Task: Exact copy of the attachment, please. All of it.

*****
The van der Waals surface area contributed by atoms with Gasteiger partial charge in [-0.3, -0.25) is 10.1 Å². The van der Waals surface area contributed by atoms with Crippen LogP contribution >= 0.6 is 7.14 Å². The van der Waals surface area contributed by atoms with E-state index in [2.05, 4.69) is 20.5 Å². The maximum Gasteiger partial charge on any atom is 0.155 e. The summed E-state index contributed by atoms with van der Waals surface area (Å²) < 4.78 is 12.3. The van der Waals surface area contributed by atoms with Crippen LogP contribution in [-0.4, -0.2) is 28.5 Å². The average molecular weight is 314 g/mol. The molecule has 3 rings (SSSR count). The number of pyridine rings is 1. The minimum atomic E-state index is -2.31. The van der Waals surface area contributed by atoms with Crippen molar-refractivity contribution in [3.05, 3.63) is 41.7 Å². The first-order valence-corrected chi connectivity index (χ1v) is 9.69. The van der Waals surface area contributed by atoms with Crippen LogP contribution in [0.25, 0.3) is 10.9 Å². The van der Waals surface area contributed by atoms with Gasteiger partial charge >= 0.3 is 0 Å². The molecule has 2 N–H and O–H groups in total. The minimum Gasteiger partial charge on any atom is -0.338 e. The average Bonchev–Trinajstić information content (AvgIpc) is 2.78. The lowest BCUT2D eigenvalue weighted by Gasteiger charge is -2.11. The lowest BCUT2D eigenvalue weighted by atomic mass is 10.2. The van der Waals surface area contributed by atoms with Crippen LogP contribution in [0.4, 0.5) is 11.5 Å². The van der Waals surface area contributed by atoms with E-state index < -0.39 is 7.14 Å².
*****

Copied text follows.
The van der Waals surface area contributed by atoms with Gasteiger partial charge in [-0.3, -0.25) is 10.1 Å². The van der Waals surface area contributed by atoms with Crippen LogP contribution >= 0.6 is 7.14 Å². The van der Waals surface area contributed by atoms with E-state index in [2.05, 4.69) is 20.5 Å². The maximum Gasteiger partial charge on any atom is 0.155 e. The summed E-state index contributed by atoms with van der Waals surface area (Å²) < 4.78 is 12.3. The van der Waals surface area contributed by atoms with Crippen LogP contribution in [-0.4, -0.2) is 28.5 Å². The average molecular weight is 314 g/mol. The molecule has 3 rings (SSSR count). The number of pyridine rings is 1. The minimum atomic E-state index is -2.31. The van der Waals surface area contributed by atoms with Crippen molar-refractivity contribution in [3.05, 3.63) is 41.7 Å². The first-order valence-corrected chi connectivity index (χ1v) is 9.69. The van der Waals surface area contributed by atoms with Crippen LogP contribution in [0.25, 0.3) is 10.9 Å². The van der Waals surface area contributed by atoms with Gasteiger partial charge >= 0.3 is 0 Å². The molecule has 2 N–H and O–H groups in total. The minimum Gasteiger partial charge on any atom is -0.338 e. The average Bonchev–Trinajstić information content (AvgIpc) is 2.78. The lowest BCUT2D eigenvalue weighted by Gasteiger charge is -2.11. The lowest BCUT2D eigenvalue weighted by atomic mass is 10.2. The van der Waals surface area contributed by atoms with Crippen LogP contribution in [0.4, 0.5) is 11.5 Å². The van der Waals surface area contributed by atoms with E-state index < -0.39 is 7.14 Å².